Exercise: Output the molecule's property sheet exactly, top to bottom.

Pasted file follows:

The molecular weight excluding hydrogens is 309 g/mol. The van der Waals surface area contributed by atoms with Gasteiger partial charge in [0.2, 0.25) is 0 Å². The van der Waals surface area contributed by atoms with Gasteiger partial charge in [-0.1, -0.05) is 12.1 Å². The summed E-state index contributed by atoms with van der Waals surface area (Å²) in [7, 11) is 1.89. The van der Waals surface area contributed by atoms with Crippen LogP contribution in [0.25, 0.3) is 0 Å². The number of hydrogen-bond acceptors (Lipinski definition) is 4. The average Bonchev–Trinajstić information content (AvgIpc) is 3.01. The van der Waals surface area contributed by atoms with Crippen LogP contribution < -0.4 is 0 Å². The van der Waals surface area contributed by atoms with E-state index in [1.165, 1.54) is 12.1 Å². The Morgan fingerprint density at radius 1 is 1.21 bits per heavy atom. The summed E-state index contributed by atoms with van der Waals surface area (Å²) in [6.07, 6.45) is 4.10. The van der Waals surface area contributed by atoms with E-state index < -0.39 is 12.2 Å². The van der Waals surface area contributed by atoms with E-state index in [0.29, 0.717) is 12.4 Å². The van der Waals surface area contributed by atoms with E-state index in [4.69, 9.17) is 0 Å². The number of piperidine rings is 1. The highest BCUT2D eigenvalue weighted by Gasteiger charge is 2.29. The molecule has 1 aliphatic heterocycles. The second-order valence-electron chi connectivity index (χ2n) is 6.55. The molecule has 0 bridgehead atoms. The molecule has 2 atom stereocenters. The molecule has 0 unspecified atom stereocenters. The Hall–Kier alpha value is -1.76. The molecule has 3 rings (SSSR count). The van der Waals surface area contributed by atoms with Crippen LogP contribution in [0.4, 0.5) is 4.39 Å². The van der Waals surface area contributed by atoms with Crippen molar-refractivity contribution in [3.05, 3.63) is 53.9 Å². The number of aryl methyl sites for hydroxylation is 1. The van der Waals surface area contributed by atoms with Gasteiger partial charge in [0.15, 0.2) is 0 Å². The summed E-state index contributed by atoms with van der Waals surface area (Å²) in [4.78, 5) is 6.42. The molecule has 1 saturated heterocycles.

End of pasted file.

The molecular weight excluding hydrogens is 309 g/mol. The van der Waals surface area contributed by atoms with Gasteiger partial charge in [0.2, 0.25) is 0 Å². The van der Waals surface area contributed by atoms with Gasteiger partial charge in [-0.1, -0.05) is 12.1 Å². The summed E-state index contributed by atoms with van der Waals surface area (Å²) in [7, 11) is 1.89. The van der Waals surface area contributed by atoms with Crippen LogP contribution in [0.25, 0.3) is 0 Å². The number of hydrogen-bond acceptors (Lipinski definition) is 4. The average Bonchev–Trinajstić information content (AvgIpc) is 3.01. The van der Waals surface area contributed by atoms with Crippen LogP contribution < -0.4 is 0 Å². The van der Waals surface area contributed by atoms with E-state index in [1.165, 1.54) is 12.1 Å². The Morgan fingerprint density at radius 1 is 1.21 bits per heavy atom. The summed E-state index contributed by atoms with van der Waals surface area (Å²) in [6.07, 6.45) is 4.10. The van der Waals surface area contributed by atoms with E-state index < -0.39 is 12.2 Å². The van der Waals surface area contributed by atoms with E-state index in [0.29, 0.717) is 12.4 Å². The van der Waals surface area contributed by atoms with E-state index in [4.69, 9.17) is 0 Å². The number of piperidine rings is 1. The highest BCUT2D eigenvalue weighted by Gasteiger charge is 2.29. The molecule has 1 aliphatic heterocycles. The second-order valence-electron chi connectivity index (χ2n) is 6.55. The molecule has 0 bridgehead atoms. The molecule has 2 atom stereocenters. The molecule has 0 unspecified atom stereocenters. The Hall–Kier alpha value is -1.76. The molecule has 3 rings (SSSR count). The van der Waals surface area contributed by atoms with Crippen LogP contribution in [0.4, 0.5) is 4.39 Å². The van der Waals surface area contributed by atoms with Crippen molar-refractivity contribution in [3.05, 3.63) is 53.9 Å². The number of aryl methyl sites for hydroxylation is 1. The van der Waals surface area contributed by atoms with Gasteiger partial charge in [0.15, 0.2) is 0 Å². The summed E-state index contributed by atoms with van der Waals surface area (Å²) in [4.78, 5) is 6.42. The molecule has 1 saturated heterocycles.